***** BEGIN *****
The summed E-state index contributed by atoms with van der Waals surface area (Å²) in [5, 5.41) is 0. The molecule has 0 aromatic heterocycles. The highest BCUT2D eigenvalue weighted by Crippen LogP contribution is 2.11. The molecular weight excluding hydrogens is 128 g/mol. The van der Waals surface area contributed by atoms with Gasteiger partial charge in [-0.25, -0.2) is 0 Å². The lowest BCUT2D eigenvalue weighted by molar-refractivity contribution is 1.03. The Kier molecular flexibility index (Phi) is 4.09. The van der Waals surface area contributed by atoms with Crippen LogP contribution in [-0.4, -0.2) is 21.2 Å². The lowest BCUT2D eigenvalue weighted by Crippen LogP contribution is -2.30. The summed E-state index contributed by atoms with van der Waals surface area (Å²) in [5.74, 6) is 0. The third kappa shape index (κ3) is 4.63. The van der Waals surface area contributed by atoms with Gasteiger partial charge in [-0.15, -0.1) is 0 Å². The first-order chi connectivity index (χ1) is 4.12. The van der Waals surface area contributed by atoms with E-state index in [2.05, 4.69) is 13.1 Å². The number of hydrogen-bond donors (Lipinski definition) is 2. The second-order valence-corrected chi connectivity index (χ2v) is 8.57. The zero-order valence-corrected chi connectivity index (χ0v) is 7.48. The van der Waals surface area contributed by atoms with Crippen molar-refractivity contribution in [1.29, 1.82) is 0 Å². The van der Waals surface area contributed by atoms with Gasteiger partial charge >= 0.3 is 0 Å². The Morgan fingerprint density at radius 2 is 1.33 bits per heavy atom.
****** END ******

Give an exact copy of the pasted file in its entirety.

The summed E-state index contributed by atoms with van der Waals surface area (Å²) in [5, 5.41) is 0. The molecule has 0 aromatic heterocycles. The highest BCUT2D eigenvalue weighted by Crippen LogP contribution is 2.11. The molecular weight excluding hydrogens is 128 g/mol. The van der Waals surface area contributed by atoms with Gasteiger partial charge in [-0.25, -0.2) is 0 Å². The lowest BCUT2D eigenvalue weighted by molar-refractivity contribution is 1.03. The Kier molecular flexibility index (Phi) is 4.09. The van der Waals surface area contributed by atoms with Crippen LogP contribution in [-0.4, -0.2) is 21.2 Å². The lowest BCUT2D eigenvalue weighted by Crippen LogP contribution is -2.30. The summed E-state index contributed by atoms with van der Waals surface area (Å²) in [5.74, 6) is 0. The third kappa shape index (κ3) is 4.63. The van der Waals surface area contributed by atoms with Gasteiger partial charge in [-0.15, -0.1) is 0 Å². The first-order chi connectivity index (χ1) is 4.12. The van der Waals surface area contributed by atoms with E-state index in [2.05, 4.69) is 13.1 Å². The number of hydrogen-bond donors (Lipinski definition) is 2. The second-order valence-corrected chi connectivity index (χ2v) is 8.57. The zero-order valence-corrected chi connectivity index (χ0v) is 7.48. The van der Waals surface area contributed by atoms with Crippen molar-refractivity contribution in [1.29, 1.82) is 0 Å². The van der Waals surface area contributed by atoms with Gasteiger partial charge >= 0.3 is 0 Å². The Morgan fingerprint density at radius 2 is 1.33 bits per heavy atom.